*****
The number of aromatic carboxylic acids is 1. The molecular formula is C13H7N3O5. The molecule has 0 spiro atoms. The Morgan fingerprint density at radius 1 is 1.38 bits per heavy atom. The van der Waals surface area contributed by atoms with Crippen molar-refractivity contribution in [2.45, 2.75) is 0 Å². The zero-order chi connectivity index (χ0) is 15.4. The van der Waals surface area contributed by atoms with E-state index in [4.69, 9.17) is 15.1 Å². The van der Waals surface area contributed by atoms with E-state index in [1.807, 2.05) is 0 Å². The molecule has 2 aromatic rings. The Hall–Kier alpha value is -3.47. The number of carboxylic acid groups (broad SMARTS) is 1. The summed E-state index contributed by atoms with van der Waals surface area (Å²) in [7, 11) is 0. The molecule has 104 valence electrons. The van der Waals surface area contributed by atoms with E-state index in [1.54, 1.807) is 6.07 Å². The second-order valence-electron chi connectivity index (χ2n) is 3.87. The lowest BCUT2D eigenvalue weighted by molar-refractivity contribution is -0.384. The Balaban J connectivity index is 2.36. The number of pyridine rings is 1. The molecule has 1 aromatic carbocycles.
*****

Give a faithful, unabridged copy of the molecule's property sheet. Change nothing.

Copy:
The number of aromatic carboxylic acids is 1. The molecular formula is C13H7N3O5. The molecule has 0 spiro atoms. The Morgan fingerprint density at radius 1 is 1.38 bits per heavy atom. The van der Waals surface area contributed by atoms with Crippen molar-refractivity contribution in [2.45, 2.75) is 0 Å². The zero-order chi connectivity index (χ0) is 15.4. The van der Waals surface area contributed by atoms with E-state index in [4.69, 9.17) is 15.1 Å². The van der Waals surface area contributed by atoms with E-state index in [1.807, 2.05) is 0 Å². The molecule has 2 aromatic rings. The Hall–Kier alpha value is -3.47. The number of carboxylic acid groups (broad SMARTS) is 1. The summed E-state index contributed by atoms with van der Waals surface area (Å²) in [7, 11) is 0. The molecule has 104 valence electrons. The van der Waals surface area contributed by atoms with E-state index in [1.54, 1.807) is 6.07 Å². The second-order valence-electron chi connectivity index (χ2n) is 3.87. The lowest BCUT2D eigenvalue weighted by molar-refractivity contribution is -0.384. The Balaban J connectivity index is 2.36. The number of pyridine rings is 1. The molecule has 1 aromatic carbocycles.